When vaginal delivery is aided by forceps or a vacuum device to pull the baby out, it is called an assisted vaginal delivery.  In some cases, such as when the mother becomes too tired to push, forceps or vacuum is used to help her deliver the baby. In case of a forceps assisted delivery, the forceps are inserted into the vagina to gently hold the baby’s head which is then pulled out of the birth canal while the mother is pushing. A vacuum assisted delivery is similar with the exception of a suction cup being used instead of forceps.  

Assisted vaginal delivery is usually done if there are any concerns about the baby’s heart rate, if the mother is too tired, the baby is not moving forward in the birth canal and if the mother has any medical condition which limits her ability to push safely.  

The main benefit of assisted vaginal delivery is that it helps avoid the need for a caesarean section and the risks involved in the same.  

Risks of assisted vaginal delivery 

Risks associated with assisted vaginal delivery are very similar to those of normal vaginal delivery. These include injury to the vaginal tissues, perineum and anus. It can also cause injury to the pelvic floor muscles. For the baby, there is an extremely small risk of injury due to improper use of forceps and suction.  

Water birthing 

Benefits of water birthing 

This birthing technique has been around for centuries however, the past few years has seen an exponential rise in the popularity of water birthing. Simply put, it is the process of giving birth inside temperature-controlled water. Some women choose to give birth to their baby while immersed in water, while some women may choose to step out of the birthing pool before giving birth to the baby.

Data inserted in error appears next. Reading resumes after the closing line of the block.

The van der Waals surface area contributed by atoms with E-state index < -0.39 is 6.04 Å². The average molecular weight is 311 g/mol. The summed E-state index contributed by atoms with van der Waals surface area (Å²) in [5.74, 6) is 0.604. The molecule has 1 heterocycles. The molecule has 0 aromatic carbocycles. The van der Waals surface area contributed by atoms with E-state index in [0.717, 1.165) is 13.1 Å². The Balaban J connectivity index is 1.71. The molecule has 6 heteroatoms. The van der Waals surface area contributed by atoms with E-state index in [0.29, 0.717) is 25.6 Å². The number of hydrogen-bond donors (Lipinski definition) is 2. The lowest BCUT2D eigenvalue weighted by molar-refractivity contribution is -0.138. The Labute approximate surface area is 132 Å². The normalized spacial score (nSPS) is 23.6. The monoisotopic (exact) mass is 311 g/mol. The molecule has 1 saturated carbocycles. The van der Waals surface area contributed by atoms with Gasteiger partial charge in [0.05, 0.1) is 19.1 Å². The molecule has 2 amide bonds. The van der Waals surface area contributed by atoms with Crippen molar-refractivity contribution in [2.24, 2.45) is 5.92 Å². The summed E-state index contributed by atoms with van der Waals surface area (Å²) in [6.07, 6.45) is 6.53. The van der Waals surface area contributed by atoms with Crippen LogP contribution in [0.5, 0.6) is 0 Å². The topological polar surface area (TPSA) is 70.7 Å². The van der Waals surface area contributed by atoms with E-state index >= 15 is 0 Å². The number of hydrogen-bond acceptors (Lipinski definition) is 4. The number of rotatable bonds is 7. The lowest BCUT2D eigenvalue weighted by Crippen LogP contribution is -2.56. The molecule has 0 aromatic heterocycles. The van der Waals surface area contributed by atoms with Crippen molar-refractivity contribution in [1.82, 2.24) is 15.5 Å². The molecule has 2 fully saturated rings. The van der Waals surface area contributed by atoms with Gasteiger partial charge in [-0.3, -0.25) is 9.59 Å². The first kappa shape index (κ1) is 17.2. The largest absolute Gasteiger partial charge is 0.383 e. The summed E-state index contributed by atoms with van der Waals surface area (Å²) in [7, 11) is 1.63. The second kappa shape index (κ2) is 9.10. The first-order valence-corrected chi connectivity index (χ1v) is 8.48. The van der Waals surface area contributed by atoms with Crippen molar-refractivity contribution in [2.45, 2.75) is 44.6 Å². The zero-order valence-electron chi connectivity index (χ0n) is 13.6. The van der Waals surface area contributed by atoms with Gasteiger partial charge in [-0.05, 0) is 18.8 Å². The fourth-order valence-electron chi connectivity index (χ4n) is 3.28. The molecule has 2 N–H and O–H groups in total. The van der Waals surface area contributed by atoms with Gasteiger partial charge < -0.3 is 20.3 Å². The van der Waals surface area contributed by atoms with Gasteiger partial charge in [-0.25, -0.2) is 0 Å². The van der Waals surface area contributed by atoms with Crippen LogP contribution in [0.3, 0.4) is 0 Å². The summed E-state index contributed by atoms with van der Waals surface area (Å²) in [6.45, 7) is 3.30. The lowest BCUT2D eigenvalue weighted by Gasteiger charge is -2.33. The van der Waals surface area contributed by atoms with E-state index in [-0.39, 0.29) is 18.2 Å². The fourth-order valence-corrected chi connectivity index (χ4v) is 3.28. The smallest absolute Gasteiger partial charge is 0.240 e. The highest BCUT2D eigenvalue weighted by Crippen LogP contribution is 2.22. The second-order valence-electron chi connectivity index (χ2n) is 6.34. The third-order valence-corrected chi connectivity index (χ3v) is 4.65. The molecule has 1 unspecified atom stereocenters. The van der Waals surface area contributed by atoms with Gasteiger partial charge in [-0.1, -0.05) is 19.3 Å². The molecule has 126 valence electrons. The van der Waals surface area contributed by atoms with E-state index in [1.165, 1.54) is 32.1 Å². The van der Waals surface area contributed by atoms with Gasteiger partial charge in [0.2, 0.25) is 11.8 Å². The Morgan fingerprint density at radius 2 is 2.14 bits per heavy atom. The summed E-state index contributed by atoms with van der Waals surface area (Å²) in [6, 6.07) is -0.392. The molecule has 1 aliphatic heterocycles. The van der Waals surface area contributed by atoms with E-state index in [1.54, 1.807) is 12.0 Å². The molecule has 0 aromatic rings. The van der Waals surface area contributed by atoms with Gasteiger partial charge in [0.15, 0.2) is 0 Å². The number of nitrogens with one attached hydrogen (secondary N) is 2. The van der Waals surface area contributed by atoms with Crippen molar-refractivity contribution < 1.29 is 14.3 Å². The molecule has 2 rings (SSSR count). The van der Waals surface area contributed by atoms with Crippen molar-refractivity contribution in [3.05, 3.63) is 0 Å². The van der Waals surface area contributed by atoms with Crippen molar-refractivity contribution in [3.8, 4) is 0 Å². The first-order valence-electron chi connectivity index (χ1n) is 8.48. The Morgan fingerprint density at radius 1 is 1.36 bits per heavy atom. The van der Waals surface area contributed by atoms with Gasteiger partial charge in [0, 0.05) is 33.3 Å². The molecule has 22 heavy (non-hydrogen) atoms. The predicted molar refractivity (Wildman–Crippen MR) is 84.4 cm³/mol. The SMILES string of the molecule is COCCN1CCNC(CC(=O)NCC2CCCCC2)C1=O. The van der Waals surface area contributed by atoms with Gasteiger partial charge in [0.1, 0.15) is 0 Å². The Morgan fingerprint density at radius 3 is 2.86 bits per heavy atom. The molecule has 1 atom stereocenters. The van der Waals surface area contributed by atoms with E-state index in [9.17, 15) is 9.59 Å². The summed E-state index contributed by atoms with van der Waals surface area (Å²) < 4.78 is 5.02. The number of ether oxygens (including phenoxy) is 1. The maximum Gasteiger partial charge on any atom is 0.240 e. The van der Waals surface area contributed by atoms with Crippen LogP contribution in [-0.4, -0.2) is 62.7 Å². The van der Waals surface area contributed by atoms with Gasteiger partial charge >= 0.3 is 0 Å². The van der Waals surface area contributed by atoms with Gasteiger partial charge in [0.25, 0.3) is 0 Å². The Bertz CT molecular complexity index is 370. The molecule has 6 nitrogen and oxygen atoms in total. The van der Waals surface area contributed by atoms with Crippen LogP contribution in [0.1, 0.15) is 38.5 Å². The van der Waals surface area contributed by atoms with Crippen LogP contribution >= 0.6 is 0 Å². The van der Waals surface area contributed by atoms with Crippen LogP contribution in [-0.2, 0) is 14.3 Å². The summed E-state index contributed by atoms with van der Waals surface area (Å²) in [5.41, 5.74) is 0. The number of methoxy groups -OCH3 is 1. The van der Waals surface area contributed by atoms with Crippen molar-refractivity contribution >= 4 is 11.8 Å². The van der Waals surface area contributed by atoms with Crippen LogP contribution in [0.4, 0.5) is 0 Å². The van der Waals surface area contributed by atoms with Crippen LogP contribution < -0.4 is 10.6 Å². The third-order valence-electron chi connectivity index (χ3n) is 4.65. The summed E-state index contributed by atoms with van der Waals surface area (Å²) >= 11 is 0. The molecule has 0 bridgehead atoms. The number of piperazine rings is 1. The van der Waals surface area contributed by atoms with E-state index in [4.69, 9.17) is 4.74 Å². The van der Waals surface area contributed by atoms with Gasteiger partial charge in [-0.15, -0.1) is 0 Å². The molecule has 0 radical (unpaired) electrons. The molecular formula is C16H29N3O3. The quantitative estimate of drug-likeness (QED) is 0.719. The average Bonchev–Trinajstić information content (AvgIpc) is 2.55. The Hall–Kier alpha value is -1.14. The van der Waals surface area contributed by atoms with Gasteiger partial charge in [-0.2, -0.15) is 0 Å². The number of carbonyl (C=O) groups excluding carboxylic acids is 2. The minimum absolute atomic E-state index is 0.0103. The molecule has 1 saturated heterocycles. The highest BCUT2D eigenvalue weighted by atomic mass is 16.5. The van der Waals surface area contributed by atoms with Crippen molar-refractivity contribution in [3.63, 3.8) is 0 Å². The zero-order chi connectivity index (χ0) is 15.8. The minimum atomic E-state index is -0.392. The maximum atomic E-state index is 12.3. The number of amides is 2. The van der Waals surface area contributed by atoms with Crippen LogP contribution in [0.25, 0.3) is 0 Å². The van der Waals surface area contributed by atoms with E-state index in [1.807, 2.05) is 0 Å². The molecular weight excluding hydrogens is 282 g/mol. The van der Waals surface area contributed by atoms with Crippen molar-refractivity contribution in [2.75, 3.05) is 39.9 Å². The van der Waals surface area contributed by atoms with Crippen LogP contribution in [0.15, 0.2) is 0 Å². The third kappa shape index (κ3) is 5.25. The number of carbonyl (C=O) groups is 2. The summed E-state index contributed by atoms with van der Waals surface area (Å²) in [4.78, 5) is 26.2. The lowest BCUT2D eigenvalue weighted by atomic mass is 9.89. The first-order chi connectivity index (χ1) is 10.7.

There are numerous benefits of water birthing. Reduction of labour pains is one of the most well-known benefits of water birthing. Many women also say that they felt calmer and more in control while they were immersed in water. They also had a greater sense of privacy. The warm water helps in making the perineum more elastic and relaxed, reducing the risk of injury or tear during birth.  

Water birthing is also thought to be less stressful for the baby as he/she enters an environment similar to the womb (amniotic sac).  

Risks of water birthing  

Like every medical procedure, water birthing has a few risks as well. In case of emergencies such as a baby in distress or increased labour pains, it can become difficult to get the mother out of the birthing pool. Another disadvantage of water birthing is that fetal monitoring is not possible. Water birthing also limits the usage of pain management techniques such as epidurals. Due to such reasons, water birthing is recommended only for healthy non-complicated pregnancies.  

There is also a risk of infection if the baby passes stool during delivery. However, these are extremely rare cases.  

Today, there are a number of birthing options available to women. Many factors such as personal opinion, maternal and fetal health, pregnancy complications etc have to be considered while deciding which birthing technique to opt for. Remember to have this discussion with your maternity doctor early on in the pregnancy so you can start preparing mentally and physically for childbirth.  

Also, read: Water Birth: The Most Natural Form of Normal Birth


Ques 1: Can I have normal delivery after caesarean? 

Ans: Yes, these deliveries are termed as VBACs (Vaginal delivery after caesarean section). You can consult an obstetrician who specialises in VBACs to find your suitability for this procedure.  

Ques 2: Can my baby be injured during normal vaginal delivery? 

Ans: There are a few risks for the baby during normal vaginal delivery. This process is quite painful and long for many women. They can get tired mid labour, causing the baby to get stuck in the birthing canal, the baby can also get hypoxia if he/she gets stuck in their umbilical cord etc. While choosing a maternity hospital, make sure the team is experienced in handling pregnancy emergencies. In such cases, the doctor usually aids the delivery with forceps or vacuum suction cups.  

Ques 3: Can caesarean section make it tougher for me to get pregnant again? 

Ans: Caesarean sections are known to make future pregnancies difficult, hence it is not recommended for first-time mothers or for women desiring to have more children.  

Read: Normal Vaginal Delivery – What Should ‘Mothers-to-Be’ Expect